Background: To assess the joint and stratified associations between cardiorespiratory fitness (CRF), incidence, and mortality from cancer in never, former, and current male smokers. Methods: CRF (treadmill exercise test) was assessed in 4694 men (never smokers [n = 1715]; former smokers [n = 1602], 32.4 [30.5] pack-years; and current smokers [n = 1377], 40.3  pack-years) aged 58.1 (17.3) years, and prospectively followed for 12.7 (7.5) years. Multivariable Cox hazard models were analyzed. Results: In joint analyses, where high CRF in never smokers was used as a reference, hazard ratios and 95% (confidence intervals) for cancer incidence and cancer mortality were as follows: moderate CRF 1.41 (1.0–1.9) and 3.0 (1.7–5.5) in never smokers, 1.65 (1.3–2.2) and 3.7 (2.1–6.6) in former smokers, and 1.3 (0.9–1.7) and 3.4 (1.9–6.1) in current smokers, respectively. The corresponding values for low CRF were 1.53 (1.1–2.2) and 5.1 (2.7–9.5), 1.84 (1.3–2.5) and 6.6 (3.7–11.8), and 1.5 (1.1–2.2) and 5 (2.7–9.3), respectively. In stratified analyses by smoking status, compared with low CRF, moderate and high CRF were associated with a 32% to 78% reduction in cancer mortality risk (P trend for all <.001). Conclusion: Higher CRF is associated with lower risk of incidence and mortality from cancer regardless of smoking status, supporting the potential preventive benefits for public health.
Baruch Vainshelboim, Zhongming Chen, Ricardo M. Lima and Jonathan Myers
Heather Hayes Betz, Jonathan Myers, Alyssa Jaffe, Kimberly Smith and Ronald Dalman
Quantifying lifetime physical activity using self-reported measures is challenging due to reliance on recall, especially in older populations. The purpose of this study was to determine the 1-year reproducibility of the Veterans Physical Activity Questionnaire (VAPAQ) in a cohort of patients with documented abdominal aortic aneurysm disease (AAA).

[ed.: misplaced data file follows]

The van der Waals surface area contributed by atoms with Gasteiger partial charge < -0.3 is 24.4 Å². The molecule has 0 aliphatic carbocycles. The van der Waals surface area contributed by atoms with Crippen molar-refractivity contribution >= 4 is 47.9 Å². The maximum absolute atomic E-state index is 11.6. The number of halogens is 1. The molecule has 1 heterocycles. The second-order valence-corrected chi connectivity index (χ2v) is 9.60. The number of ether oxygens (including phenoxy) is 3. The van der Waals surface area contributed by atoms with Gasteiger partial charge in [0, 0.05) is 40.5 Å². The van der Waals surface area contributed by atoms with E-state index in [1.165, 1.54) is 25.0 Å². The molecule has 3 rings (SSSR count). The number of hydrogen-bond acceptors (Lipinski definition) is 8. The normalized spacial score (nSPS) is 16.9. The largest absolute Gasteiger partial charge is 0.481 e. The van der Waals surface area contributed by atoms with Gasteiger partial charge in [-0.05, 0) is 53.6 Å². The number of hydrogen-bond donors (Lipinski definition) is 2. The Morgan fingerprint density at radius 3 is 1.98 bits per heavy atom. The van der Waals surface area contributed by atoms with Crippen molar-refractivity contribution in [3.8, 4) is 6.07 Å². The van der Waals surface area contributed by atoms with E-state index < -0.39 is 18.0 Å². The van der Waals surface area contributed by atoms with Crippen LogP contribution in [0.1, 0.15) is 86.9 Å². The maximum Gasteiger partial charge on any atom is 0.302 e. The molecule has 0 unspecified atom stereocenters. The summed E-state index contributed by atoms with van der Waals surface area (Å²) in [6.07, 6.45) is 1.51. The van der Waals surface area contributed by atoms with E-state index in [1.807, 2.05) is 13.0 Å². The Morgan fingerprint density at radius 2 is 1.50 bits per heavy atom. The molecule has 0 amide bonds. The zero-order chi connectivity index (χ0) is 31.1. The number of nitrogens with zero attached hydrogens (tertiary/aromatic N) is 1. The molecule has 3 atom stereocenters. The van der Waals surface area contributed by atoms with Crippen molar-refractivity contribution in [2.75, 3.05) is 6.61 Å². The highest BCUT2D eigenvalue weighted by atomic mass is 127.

Subjects included men (n = 52) and women (n = 3) enrolled in AAA STOP, a randomized trial designed to test the ability of supervised exercise training to modify AAA biology and early disease progression.
The overall correlation coefficient for lifetime recreational energy expenditure between the 2 examinations was 0.93 (P < .001), with an overall difference of 26 kcal/week, a typical error (standard deviation of the differences) of 171 kcals/week, and a coefficient of variation (CV) of 15.5%.
The VAPAQ is a reproducible tool to quantify lifetime energy expenditure in older adults with documented vascular disease.
Jonathan Myers, Mandi Dupain, Andrew Vu, Alyssa Jaffe, Kimberly Smith, Holly Fonda and Ronald Dalman
As part of a home-based rehabilitation program, 24 older adult patients (71 ± 3 years) with abdominal aortic aneurysm (AAA) disease underwent 3 days (12 awake hr/day) of activity monitoring using an accelerometer (ACC), a pedometer, and a heart rate (HR) monitor, and recorded hourly activity logs. Subjects then underwent an interview to complete a 3-day activity recall questionnaire (3-DR). Mean energy expenditure (EE) in kcals/ day for HR, ACC, and 3-DR were 1,687 ± 458, 2,068 ± 529, and 1,974 ± 491, respectively. Differences in EE were not significant between 3-DR and ACC, but HR differed from both ACC (p < .001) and 3-DR (p < .01). ACC and 3-DR had the highest agreement, with a coefficient of variation of 7.9% and r = .86. Thus, ACC provided a reasonably accurate reflection of EE based the criterion measure, an activity recall questionnaire. ACC can be effectively used to monitor EE to achieve an appropriate training stimulus during home-based cardiac rehabilitation.